Friday, July 9, 2010

One Badass Supers Game

I went down to Gary's today looking for a used copy of Ninjas & Superspies...that's just how bad my ninja fixation has been this last week (did I mention I spent last night watching a G4 marathon of the reality contest Ninja Warrior? Holy cow those dudes are fit!).

Unfortunately, while I must have seen the book on the shelf every day for the last...oh, six months or was missing in action today. I read through the new copy just to make sure I could bear to live without it (I could), and decided the stars and cosmos had all aligned today to prevent me from making a ninja-madness induced purchase.

At the same time, the universe provided me with a bounty of gifts, as I was able to pick-up Rifts Sourcebook 1 (completing my quest for "essential-Rifts-books-in-case-I-ever-run-a-game-in-the-future"), Revised Recon (a game I've spent a few years looking), and the complete three volume set of Chaosium's Superworld.

I've mentioned before that I am a sucker for superhero games...I've also talked and brainstormed the beginnings of my own B/X-based supers game. Well, after reading Superworld front-to-back over breakfast, my quest for an excellent superhero RPG may well have come to an end.

No, it's not a perfect RPG, nor even a perfect superhero RPG. But it sure is a badass one. Simple to use (a much toned-down, stream-lined sill system compared to Chaosium's other BRP system is a Big Plus), and written in a matter-of-fact, straight-forward fashion (if I DO finish designing my own superhero game I'm going to be taking A LOT of cues from Superworld), I came away extremely impressed...and anxious to try it out.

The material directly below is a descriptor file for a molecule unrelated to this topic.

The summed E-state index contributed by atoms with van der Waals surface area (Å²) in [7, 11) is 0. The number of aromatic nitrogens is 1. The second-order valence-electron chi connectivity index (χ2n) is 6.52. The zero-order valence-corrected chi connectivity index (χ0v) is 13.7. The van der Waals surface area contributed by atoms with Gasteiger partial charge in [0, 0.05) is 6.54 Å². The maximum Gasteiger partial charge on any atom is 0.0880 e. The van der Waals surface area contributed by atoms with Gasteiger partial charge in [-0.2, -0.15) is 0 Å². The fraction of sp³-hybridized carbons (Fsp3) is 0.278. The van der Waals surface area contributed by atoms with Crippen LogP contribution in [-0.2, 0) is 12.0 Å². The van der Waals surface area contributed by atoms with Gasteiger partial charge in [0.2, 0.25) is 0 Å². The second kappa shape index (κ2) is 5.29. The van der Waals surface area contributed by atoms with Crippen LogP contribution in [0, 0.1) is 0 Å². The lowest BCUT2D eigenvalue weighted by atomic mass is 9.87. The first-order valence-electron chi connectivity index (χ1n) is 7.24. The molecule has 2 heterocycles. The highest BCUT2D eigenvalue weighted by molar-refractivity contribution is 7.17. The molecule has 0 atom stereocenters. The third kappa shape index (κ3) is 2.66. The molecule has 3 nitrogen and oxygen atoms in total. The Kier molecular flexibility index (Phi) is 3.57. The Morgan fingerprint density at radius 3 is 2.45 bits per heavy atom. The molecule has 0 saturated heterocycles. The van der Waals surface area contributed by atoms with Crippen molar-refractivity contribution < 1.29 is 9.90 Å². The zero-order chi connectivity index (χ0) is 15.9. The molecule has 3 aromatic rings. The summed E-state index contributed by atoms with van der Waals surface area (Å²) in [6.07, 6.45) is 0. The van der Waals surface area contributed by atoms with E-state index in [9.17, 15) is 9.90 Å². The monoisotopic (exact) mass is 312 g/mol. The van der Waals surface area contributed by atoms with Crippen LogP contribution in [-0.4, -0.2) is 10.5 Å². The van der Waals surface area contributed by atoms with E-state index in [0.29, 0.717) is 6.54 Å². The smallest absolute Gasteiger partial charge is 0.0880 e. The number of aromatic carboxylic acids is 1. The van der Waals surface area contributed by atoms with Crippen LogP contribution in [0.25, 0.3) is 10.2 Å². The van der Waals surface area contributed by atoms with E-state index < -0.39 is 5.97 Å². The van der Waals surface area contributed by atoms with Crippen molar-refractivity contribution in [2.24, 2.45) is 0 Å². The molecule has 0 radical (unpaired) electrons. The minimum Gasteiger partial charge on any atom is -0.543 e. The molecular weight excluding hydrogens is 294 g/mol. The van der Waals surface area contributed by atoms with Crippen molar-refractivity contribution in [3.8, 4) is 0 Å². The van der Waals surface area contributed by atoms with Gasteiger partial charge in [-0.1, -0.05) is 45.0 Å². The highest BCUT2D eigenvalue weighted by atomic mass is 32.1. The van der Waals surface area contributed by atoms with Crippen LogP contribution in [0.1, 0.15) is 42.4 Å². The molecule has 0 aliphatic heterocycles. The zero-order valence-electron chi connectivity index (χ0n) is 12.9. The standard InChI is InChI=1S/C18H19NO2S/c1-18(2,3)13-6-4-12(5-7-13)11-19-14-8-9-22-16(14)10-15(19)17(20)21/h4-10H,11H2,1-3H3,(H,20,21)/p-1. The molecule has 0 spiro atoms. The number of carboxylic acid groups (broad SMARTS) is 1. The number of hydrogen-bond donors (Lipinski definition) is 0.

I can see how such a system could be used for the creation of such a vibrant universe as the Wild Cards series. Really. As I said in last night's post, I've been feeling pretty "low brow" all you other cats are operating on a higher level than myself. Recently, I thought I'd contribute my two cents over at the Revolution's discussion on personality mechanics and was again slapped down by someone who considered the discussion to be operating on a "deeper level" (likewise over at Tao of D&D...I don't even know why I try butting heads with that guy).

But regarding personality mechanics for a seems to me there are three approaches one can take to incorporating them in an RPG:

- have a simple game with only minimal rules (say, D&D regarding alignment) that allow one to get pretty much exactly what one puts in

- have a game that deeply ingrains personality mechanics into the normal system (say, The Riddle of Steel and its spiritual attributes)